If LGBT+ Christians want to attend churches that affirm their sexuality and gender identity, they should be able to find them. And know which churches to steer clear of.
Some people seem to have this idea that ChurchClarity has been created in order to draw attention to non-affirming churches so that they can be attacked and persecuted. Because it’s not like LGBT+ people are the ones constantly experiencing persecution? Like, can straight cisgender (and white, it’s generally white people who do this) Christians stop acting like they’re the ones under attack all the time? You’re really, really not. Donald Trumps is the President of the United States and his second in comand is Mike Freaking Pence and he’s made it very clear that he’s eager to strip rights off LGBT+ people, so yeah, the government is not going to crack down on non-affirming churches and strip them of their tax-exempt statuses. You guys have more support than ever before.
Stop making this into a conspiracy theory about how “Real Christians” are being attacked. This is a resource for LGBT+ people to find churches where they are safe to be themselves. Where their rights are supported and their marriages are recognised. Where they are able to participate in all facets of church life–Communion, Baptism, Church Membership. Where they can be pastors and worship leaders and utilise whatever skills they bring to their community. Where they are recognised as human beings with just as many rights as the the straight cisgender members of their church family.
I keep seeing people arguing that it’s unfair for non-affirming churches to announce their views. That they don’t want to be seen as unwelcoming and bigoted. That they’ll look like the bad guys. Maybe…maybe people think you’re the bad guys because refusing to affirm someone’s sexuality or gender identity is just a really crappy thing to do? I say this as someone who used to be like that. I used to be one of those crappy people. I fully recognise that. I was highly homophobic and transphobic. I hurt a lot of people. It took me a long time to realise that my views were actually incredibly unkind and unloving. Despite all of my activism of late, I’m aware that I still have a lot of learning to do.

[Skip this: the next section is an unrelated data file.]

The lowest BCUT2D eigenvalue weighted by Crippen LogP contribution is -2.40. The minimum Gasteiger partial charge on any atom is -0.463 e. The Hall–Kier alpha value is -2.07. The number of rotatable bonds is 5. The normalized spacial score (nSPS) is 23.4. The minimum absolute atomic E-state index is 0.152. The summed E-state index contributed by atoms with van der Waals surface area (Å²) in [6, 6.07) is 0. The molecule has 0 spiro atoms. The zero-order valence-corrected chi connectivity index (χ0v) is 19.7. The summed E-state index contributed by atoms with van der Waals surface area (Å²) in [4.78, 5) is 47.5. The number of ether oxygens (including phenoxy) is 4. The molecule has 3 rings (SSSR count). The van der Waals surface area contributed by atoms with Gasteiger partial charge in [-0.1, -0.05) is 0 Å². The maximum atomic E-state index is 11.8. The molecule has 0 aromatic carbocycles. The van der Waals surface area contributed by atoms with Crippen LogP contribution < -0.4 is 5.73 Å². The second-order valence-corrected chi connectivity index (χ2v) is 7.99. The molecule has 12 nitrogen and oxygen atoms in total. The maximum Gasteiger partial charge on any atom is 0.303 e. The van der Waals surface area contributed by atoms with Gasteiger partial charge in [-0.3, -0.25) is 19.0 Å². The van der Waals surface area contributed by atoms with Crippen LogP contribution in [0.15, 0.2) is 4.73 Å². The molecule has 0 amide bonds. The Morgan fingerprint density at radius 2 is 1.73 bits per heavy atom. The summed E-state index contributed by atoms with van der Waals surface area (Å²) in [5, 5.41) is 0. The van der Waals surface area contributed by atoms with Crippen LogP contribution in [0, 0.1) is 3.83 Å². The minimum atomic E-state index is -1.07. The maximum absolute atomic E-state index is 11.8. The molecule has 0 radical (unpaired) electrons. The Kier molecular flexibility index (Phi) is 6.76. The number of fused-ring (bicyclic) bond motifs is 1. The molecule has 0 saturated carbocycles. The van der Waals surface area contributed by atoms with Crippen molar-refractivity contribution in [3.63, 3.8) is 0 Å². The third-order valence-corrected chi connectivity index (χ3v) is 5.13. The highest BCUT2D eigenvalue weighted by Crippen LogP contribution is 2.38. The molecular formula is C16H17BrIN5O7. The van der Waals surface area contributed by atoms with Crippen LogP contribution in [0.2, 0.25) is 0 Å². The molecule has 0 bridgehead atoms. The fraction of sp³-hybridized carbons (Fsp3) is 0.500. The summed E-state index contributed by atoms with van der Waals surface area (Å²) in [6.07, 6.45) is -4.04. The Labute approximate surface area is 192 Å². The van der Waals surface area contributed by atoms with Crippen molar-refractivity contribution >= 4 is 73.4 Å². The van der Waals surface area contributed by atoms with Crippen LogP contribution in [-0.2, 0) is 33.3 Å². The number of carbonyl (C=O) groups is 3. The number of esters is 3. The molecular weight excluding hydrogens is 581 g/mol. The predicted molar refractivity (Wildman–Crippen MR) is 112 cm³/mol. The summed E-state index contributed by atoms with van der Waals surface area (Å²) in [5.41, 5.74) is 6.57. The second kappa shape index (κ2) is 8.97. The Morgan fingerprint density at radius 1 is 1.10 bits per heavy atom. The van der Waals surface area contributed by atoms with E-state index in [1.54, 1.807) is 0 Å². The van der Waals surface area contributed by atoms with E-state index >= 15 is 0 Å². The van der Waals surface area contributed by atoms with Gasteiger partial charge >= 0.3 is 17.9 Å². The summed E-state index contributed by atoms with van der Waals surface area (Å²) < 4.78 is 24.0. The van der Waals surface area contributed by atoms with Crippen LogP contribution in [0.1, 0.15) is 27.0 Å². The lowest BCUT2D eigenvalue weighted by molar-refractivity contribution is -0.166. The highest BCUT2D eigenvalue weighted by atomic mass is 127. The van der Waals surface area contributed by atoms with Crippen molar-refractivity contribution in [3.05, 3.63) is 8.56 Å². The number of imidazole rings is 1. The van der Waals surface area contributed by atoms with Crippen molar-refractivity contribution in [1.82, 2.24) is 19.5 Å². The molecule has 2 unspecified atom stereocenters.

Some women are attracted to other women. Some men are attracted to other men. Some people are attracted to people of some genders, or all genders. Some people aren’t attracted to anyone, or they aren’t interested in sexual or romantic relationships. Some people deeply feel that they are not the gender they were assigned at birth, and take steps to change this. Some people feel that their gender identity changes from day to day, that it’s fluid. There are so many different options along the spectrums of gender and sexuality, and I get it, it can be super overwhelming when you’ve been raised to believe that everyone is cisgender (a word I didn’t know existed until last year) and straight. But these people exist. You probably know a whole bunch of them without even realising it. Because let’s be honest–if you’re not affirming of non-cisgender, non-straight people, people might not be entirely comfortable revealing their true selves to you.
This is why ChurchClarity is so entirely essential. People deserve to be able to express their true selves within their communities. And, dare I say it? Churches can not be true communities if they don’t allow people to express their full identities. And it’s clear from the many LGBT+ people who have spoken out in support of ChurchClarity that LGBT+ Christians want a resource like this that will enable them to find churches where they will be safe, supported, and affirmed.
It’s not divisive to ask churches to declare whether or not they are LGBT+ affirming. It’s helpful. If you can’t see how entirely necessary this project is, you’re probably unaffected by the kind of policies ChurchClarity is asking churches to disclose. Which means that this really isn’t your issue to shout about. Pipe down, and listen to the many, many people telling you why this is something they genuinely need.
In the end, my family found a church that’s openly, actively and intentional supportive of the LGBT+ people. They have rainbow banners on the wall, are part of the Inclusive Church network, host an LGBT+ support group, and have their own booth at Pride. It’s really hard to miss their stance on the issue. I would have no qualms about inviting my LGBT+ friends along to this church, which was one of the things that mattered the most to us when finding a new community. I wish all churches were as open about their policies as this church. It would make life a lot easier for LGBT+ Christians and their allies. That’s literally all this is about–helping people find churches where they feel safe. How can you argue against that?